Critique/help with photo

Discussion in 'Sports Photography' started by JMartin, Apr 30, 2007.

  1. JMartin

    JMartin Guest

    Using Mitchell's 300 F4 this weekend was a new enough experience, add the 1.4 TC and things really got interesting.

    Can you guys take a look at this full size image and tell me where I screwed up? I am guessing this is mainly camera shake due to the increased lens length and the smallest movement on my part being noticable. Is that all there is wrong or could it be a combination of camera shake and incorrect settings. I just checked and this shot was 420mm, 1/100th @ f/6.7 :mad:

    I think I just answered my own question, but still would like love to hear your feedback.

    bad, bad photographer

    Thanks alot!
     
  2. 1/100 is way too slow. Up the iso until you can get 1/500 at the very least, faster is even better
     
  3. cupowater

    cupowater Guest

    correct me if i'm wrong but i thought that the general rule was shutter speed should be no less than the mm that you are shooting at..

    so 500mm shouldn't be less than 1/500th

    "I am guessing this is mainly camera shake due to the increased lens length and the smallest movement on my part being noticable."

    ^^ i think you've got it right there
     
  4. Yes as Eric pointed out 1/100 is way to slow, I try to keep my shutter for sports as close to 1/1000 as I can
    I also always use some type of support such as a monopod
     
  5. JMartin

    JMartin Guest

    Thanks you for looking guys.

    Now that I am going thru these and looking closer, I have no clue what I was doing and why I had my shutter speed down so low.

    All I can think is between adding the TC, taking it off, moving from the fence behind the catcher in bright sunlight and to the outfield spot in where I was in complete shade, I missed changing settings somehow. Too much trying to shoot, not enough QC on the settings.
     
  6. Joe, did you shoot with a monopod? My keeper rate went up dramatically with that lens the day I started using a monopod. After that, I never shot without it.

    Eric is right on the money with the shutterspeed. I do everything I can to stay above 1/500 or better.
     
  7. It's easy to overlook shutter speed when the action starts, but there's a way to make sure it doesn't happen again. When you're shooting sports, put your camera in shutter priority mode, and set the shutter speed to support the lens you're using. For example, if you're using a 300mm lens, it will have a field of view of 450mm due too the crop factor, so set your shutter speed at 1/450 or faster. If you have the 1.4 TC on along with the 300mm lens, your focal length will be 420mm, which means a field of view of 630mm, so make sure your shutter speed is faster than 1/630. The camera will take care of setting an appropriate aperture value, and you can concentrate on catching the action.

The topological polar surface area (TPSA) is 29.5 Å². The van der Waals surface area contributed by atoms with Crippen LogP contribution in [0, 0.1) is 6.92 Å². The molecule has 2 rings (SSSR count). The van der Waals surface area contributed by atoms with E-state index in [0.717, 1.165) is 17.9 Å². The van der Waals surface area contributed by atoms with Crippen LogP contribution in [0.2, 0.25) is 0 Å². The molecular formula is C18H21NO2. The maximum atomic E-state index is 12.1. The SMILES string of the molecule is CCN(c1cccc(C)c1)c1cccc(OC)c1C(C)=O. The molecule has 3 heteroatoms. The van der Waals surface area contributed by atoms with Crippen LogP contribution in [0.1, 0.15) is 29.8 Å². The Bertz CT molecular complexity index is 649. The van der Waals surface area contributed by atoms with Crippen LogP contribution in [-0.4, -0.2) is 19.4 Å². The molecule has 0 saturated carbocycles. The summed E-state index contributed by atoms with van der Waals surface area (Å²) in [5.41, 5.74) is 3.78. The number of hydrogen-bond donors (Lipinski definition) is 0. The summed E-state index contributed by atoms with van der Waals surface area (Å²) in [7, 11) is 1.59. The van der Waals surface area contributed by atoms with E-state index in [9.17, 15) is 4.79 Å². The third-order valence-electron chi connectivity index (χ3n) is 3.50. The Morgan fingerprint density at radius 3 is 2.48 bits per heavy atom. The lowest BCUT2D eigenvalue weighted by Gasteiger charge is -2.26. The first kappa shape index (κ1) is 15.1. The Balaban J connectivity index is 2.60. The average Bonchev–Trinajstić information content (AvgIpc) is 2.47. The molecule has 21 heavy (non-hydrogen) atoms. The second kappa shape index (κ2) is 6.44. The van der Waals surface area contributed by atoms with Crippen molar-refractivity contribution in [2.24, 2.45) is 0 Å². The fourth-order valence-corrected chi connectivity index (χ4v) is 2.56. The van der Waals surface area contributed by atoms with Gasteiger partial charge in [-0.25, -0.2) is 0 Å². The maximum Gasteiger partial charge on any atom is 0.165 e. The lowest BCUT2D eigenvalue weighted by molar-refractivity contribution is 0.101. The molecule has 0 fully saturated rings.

8. cupowater

    cupowater Guest

    what monopod are you guys using and what are you thoughts on it? ( I don't mean to hijack ur thread...)
     
  9. JMartin

    JMartin Guest

    Thanks for the responses everyone.

    Yes, I was using a monopod, but I don't use it a lot with the 70-200, so was kind of practicing that as well as trying the 300 for the first time. :biggrin: Not a real good combination, but need to start learning somehow.

    Jake, I have the Manfrotto 679B monopod with 3232 Swivel/Tilt head. I had originally planned on getting a Wimberley Sidekick and going with the setup Frank (flew) has, but have never gotten around to the Sidekick.
     
  10. marksayer

    marksayer Guest

    I have heard this elsewehere too, but dont really understand why - could someone please explain in easy terms, or point me to a site that explains...

    cheers

    Mark
     
  11. GBRandy

    GBRandy

    Feb 28, 2006
    Green Bay, WI
    The longer the lens, the more "leverage" it has. A small movement by the camera with a telephoto creates HUGE movements in the view finder and if a shot is taken, it has the potential to be blurry or soft. The same movement of the camera with say a 50mm lens creates very small movement in the viewfinder.

    The theory is that you need a SS equal to or greater than the MM of lens to combat that. So a 500mm lens would be best if operated a 1/500 or higher.

    Having said all of that, the primary concern in using a telephoto is reducing camera shake and movement to only that which is intended for the image. It is why most of us a monopod on anything over 300mm. It steadies the lens and keeps the image nice and sharp.

    Make sense?
     
  12. marksayer

    marksayer Guest

    Cool, thay makes perfect sense and certainly explains the outcome of some of my rally photos..

    Thanks for posting the explanation, everyday truly is a school day!

    Mark
     
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